Archive for the ‘History’ Category

Paper Chase: New Paper by Tristan Casabianca

October 2, 2014 Leave a comment

imageFrench philosopher and historian Professor Tristan Casabianca, in the Abstract of a paper for ATSI 2014 in Bari, writes:

In a topic as controversial as the shroud of Turin, it is always surprising to notice that there still exists a large area of consensus among scholars holding opposite opinions on the topic. According to the consensus view, neither science nor history can ever prove that the Turin Shroud shows signs of the Resurrection of Jesus of Nazareth. However, the reasons given for such an important claim are not convincing, especially in regard of recent developments in historiography and analytic philosophy.

The full paper, The Shroud of Turin, the Resurrection of Jesus and the Realm of Science: One View of the Cathedral, may be found at (uploaded two days ago).

The Metamorphosis and Manipulation of a Legend?

September 26, 2014 3 comments

imageAndrea Nicolotti’s book, From the Mandylion of Edessa to the Shroud of Turin: The Metamorphosis and Manipulation of a Legend (Art and Material Culture in Medieval and Renaissance Europe) has finally been published in English. It was available in Italian in 2011. Andrea, who has commented in this blog on occasion, considers this to be a “revised and augmented edition.”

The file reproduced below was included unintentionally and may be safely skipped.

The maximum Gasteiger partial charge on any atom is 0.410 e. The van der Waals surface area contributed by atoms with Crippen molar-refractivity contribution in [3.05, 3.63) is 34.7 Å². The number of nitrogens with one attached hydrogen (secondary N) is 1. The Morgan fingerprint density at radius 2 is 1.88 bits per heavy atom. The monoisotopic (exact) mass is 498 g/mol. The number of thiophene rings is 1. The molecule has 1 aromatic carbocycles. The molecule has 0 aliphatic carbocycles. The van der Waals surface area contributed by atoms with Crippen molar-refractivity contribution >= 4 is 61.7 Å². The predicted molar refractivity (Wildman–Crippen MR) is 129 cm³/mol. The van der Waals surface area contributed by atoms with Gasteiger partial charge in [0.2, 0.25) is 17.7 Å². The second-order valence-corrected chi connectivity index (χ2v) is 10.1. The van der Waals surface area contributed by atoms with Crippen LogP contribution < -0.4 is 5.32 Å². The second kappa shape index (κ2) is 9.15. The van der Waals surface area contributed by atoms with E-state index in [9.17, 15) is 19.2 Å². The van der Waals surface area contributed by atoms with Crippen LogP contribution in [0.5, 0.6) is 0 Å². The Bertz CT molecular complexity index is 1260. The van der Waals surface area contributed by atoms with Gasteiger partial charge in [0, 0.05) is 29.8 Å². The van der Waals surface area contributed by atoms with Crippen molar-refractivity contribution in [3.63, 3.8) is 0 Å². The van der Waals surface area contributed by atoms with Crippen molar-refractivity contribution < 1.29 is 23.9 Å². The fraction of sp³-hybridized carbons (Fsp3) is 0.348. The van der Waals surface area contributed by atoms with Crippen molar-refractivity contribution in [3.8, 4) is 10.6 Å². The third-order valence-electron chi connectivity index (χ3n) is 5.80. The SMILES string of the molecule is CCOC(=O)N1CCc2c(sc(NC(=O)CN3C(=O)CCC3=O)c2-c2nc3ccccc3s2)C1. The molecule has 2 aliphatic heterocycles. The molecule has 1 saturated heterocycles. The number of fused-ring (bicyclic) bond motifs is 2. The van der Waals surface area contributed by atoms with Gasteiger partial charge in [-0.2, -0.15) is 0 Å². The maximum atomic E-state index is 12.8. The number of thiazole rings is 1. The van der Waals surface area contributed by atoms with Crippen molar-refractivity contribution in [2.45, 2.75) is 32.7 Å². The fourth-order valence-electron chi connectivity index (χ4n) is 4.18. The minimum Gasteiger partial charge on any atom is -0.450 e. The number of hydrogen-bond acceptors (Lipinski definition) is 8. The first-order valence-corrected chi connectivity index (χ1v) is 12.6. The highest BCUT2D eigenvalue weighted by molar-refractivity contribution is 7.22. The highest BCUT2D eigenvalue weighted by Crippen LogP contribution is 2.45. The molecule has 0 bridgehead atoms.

The price for the Hardcover edition is $124.00 at Amazon. The list price is $142.00.  (Please note that Amazon is reporting that the book has not been released even though the publication date is September 15th. Nonetheless, Amazon is accepting orders at this time).

A limited preview of the first chapter and the conclusion from the last chapter is available at The Table of Contents and Index are also provided.

The whet your appetite here are three paragraphs from the conclusion: